2. prepopulate the empty debug event with any and all interesting information that we already know or can guess.  language type, version, environment, etc.
  3. create a framework so you can just stuff any other details in there as easily as if you were printing it out to stdout
  4. pass the event along and maintain its state until you are ready to error or exit
  5. write the extremely wide event out to honeycomb

Easy!

(Check out this killer talk from @lyddonb on … well everything you need to know about life, love and distributed systems is in here, but around the 12:00 mark he describes why this approach is mandatory. WATCH IT. https://www.youtube.com/watch?v=xy3w2hGijhE&feature=youtu.be)

Events … should collect context like sticky buns collect dust

Other stuff you’ll want to track in these structured blobs includes:

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  1. Metadata like src, dst headers
  2. The timing stats and contents of every network call (our beelines wrap all outgoing http calls and db queries automatically)
  3. Every raw db query, normalized query family, execution time etc
  4. Infra details like AZ, instance type, provider
  5. Language/environment context like $lang version, build flags, $ENV variables
  6. Any and all unique identifying bits you can get your grubby little paws on — request ID, shopping cart ID, user ID, request ID, transaction ID, any other ID … these are always the highest value data for debugging.
  7. Any other useful application context.  Service name, build id, ordering info, error rates, cache hit rate, counters, whatever.
  8. Possibly the system resource state at this point in time.  e.g. values from /proc/net/ipv4 stats

Capture all of it. Anything that ever occurs to you (“this MIGHT be handy someday”) — don’t even hesitate, just throw it on the pile. Collect it up in one rich fat structured blob.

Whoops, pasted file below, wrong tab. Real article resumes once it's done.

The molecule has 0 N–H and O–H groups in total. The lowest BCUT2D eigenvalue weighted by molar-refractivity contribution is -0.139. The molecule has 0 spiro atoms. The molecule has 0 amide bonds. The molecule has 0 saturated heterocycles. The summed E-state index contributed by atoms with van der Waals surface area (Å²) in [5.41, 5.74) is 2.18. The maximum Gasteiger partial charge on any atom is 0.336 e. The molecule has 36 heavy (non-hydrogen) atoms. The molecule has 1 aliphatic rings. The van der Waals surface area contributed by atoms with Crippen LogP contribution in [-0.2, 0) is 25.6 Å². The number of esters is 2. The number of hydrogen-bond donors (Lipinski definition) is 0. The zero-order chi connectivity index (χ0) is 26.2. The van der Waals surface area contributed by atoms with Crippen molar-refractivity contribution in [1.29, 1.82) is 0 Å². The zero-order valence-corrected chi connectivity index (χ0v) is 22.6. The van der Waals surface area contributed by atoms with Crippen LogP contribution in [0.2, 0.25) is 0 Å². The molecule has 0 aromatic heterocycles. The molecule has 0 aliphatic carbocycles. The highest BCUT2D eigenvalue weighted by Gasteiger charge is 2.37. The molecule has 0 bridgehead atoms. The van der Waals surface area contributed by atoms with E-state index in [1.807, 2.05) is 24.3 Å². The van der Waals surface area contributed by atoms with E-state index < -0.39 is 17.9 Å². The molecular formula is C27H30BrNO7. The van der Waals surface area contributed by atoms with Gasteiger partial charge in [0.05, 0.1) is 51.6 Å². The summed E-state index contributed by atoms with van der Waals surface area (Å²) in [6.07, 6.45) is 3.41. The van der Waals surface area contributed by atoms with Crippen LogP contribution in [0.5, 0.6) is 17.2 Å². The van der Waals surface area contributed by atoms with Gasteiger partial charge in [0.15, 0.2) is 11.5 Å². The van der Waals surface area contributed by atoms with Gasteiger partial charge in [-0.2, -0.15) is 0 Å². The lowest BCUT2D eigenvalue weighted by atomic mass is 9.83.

Events … must be unique, ordered, and traceable

You need a unique request ID, and you need to propagate it through your stack in some way that preserves sequence. Once you have that, traces are just a beautiful visualization layer on top of your shiny event data.

Events … must be stored raw.

Because observability means you need to be able to ask any arbitrary new question of Rainbow-Dash-is-not-amused-my-little-pony-friendship-is-magic-31088082-900-622your system without shipping new code, and aggregation is a one-way trip. Once you have aggregated your data and discarded the raw requests, you have destroyed your ability to ask new questions of that data forever. For Ever.

Aggregation is a one-way trip.  You can always, always derive your pretty metrics and dashboards and aggregates from structured events, and you can never go in reverse. Same for traces, same for logs. The structured event is the gold standard. Invest in it now, save your ass in the future.

It’s only observability if you can ask new questions. And that means storing raw events.

Events…are richer than metrics

There’s always tradeoffs when it comes to data. Metrics choose to sacrifice context and connective tissue, and sometimes high cardinality support, which you need to correlate anomalies or track down outliers. They have a very small, efficient data format, but they sacrifice everything else by discarding all but the counter, gauge, etc.

A metric looks like this, by the way.

{ metric: "db.query.time", value: 0.502, tags: Array(), type: set }

That’s it. It’s just a name, a number and maybe some tags. You can’t dig into the event and see what else was happening when that query was strangely slow. You can never get that information back after discarding it at write time.